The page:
“I joined the Cabinet more than two years ago with high hopes of helping to facilitate meaningful socioeconomic and political reforms from within the government, when the President was initially engaged in the peace negotiations that can potentially bring these about,” she explained.

“His latest pronouncement, however, on finally terminating the talks brings me to the conclusion that these reforms may no longer be possible under the current administration,” she said, adding she believes “genuine change cannot happen when the old forces of fascism and corruption, and the defenders of elite and foreign interests, are consolidating their position in government.”

“I have found it best to resume fighting from among the masses for this genuine change, which, as ever, has been the only real way to make sure that it will happen,” Maza concluded. # (Raymund B. Villanueva)

Continuous war against the poor

LETTER TO THE EDITOR

August 14, 2018

As the Congress approves House Bill 7735 or the Rice Tariffication Bill on third and final hearing, the Philippine Network of Food Security Programmes, Inc. (PNFSP) expresses its strong indignation as it will definitely not address the root cause of continuous food insecurity, rice shortage and worsening poverty in the country. The bill is systematically, mechanically and logically favorable to domestic and international rice cartel operators. It will further exploit the already exploited Filipino farmers and fishermen by forcing them to produce big bulk of rice, meat and fish just to meet global dictum and for importation which are all within the mechanism of HB 7735.

The House Bill 7735 has an intention to put safety nets for Filipino rice producers by imposing tariffs in lieu of quantitative restrictions on rice imports including fish and meat. It was pursued in line with President Duterte’s order to the Congress last July 23 to immediately pass the measure which targets to arrest inflation for at least 1% thus, minimally affecting the reduction of commodity prices. Though the bill mandates the National Food Authority as the sole authority to undertake the direct importation of rice for the purpose of ensuring food security and maintaining sufficient national buffer stocks, there’s no big assurance for common Filipinos to have food security due to neo-liberal agreements signed by the past administration.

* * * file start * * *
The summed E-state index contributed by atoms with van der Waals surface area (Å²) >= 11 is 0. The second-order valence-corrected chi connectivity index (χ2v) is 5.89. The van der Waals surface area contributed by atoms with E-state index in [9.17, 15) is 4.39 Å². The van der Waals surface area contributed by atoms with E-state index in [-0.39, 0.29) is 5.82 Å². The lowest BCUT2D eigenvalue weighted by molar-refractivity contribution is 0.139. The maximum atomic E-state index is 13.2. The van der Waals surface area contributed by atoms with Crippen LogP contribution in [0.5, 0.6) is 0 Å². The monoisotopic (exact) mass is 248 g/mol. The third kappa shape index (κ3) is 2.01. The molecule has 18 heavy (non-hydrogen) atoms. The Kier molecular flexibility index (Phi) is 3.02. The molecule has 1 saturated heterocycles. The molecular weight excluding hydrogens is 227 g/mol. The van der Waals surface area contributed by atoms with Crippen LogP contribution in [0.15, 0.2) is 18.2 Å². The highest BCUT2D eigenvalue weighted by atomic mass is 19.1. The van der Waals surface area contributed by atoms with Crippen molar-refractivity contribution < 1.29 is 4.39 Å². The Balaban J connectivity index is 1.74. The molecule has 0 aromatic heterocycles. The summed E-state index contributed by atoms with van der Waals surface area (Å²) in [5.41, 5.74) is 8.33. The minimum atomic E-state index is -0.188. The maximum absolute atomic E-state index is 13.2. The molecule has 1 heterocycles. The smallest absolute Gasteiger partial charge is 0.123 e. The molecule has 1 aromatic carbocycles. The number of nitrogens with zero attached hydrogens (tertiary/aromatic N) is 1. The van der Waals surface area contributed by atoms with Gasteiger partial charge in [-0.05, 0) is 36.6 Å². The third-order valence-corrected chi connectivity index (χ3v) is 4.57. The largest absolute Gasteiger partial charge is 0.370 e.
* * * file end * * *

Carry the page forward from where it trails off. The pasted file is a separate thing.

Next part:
The Rice Tariffication Bill will remove tough government control in all agricultural commodities and will oblige our domestic market to join and spend unnecessary resources to global rice market and competition. It will be a burden to all Filipinos especially the 60 million poorest of the poor families because of the high possibility of price increase on all basic commodities like rice, fish, meat, canned goods, vegetables, bread, etc. due to bloating rice import and unstable status of the global market which was further intensified and legalized by the TRAIN Law. In a country where landlessness, joblessness and homelessness are proliferating, the bill will not be of help to the majority of Filipinos. It will lead to farmer’s bankruptcy, drowning in debt and displacement from their lands. It will put farmers at a disadvantage situation especially that the government have minimal support to our rice producers.

In order to address poverty, food shortage and inflation, it is very timely to pass the Genuine Agrarian Reform Bill for it has the capacity to uplift the lives of the poor majority Filipinos. Rural aid like free water irrigation, free calamity subsidy, post-harvest facility, agrarian mechanization and boosting of local market. Land conversion must stop because it contributes to the unceasing decrease of tillable land which affects the annual productivity rate of agriculture including aquaculture that shakes our food security.

Lastly, we want to reiterate that the right to safe, healthy and sustainable food system is a basic and universal human right which the Philippine government must abide with. There is no need to pass the Rice Tariffication Bill including the TRABAHO Bill for it is not favorable to all common Filipinos both in public and private sector. We must act and pray that the Senate will hear and consider our intention.

 

RENMIN VIZCONDE

Executive Director, Philippine Network of Food Security Programmes, Inc.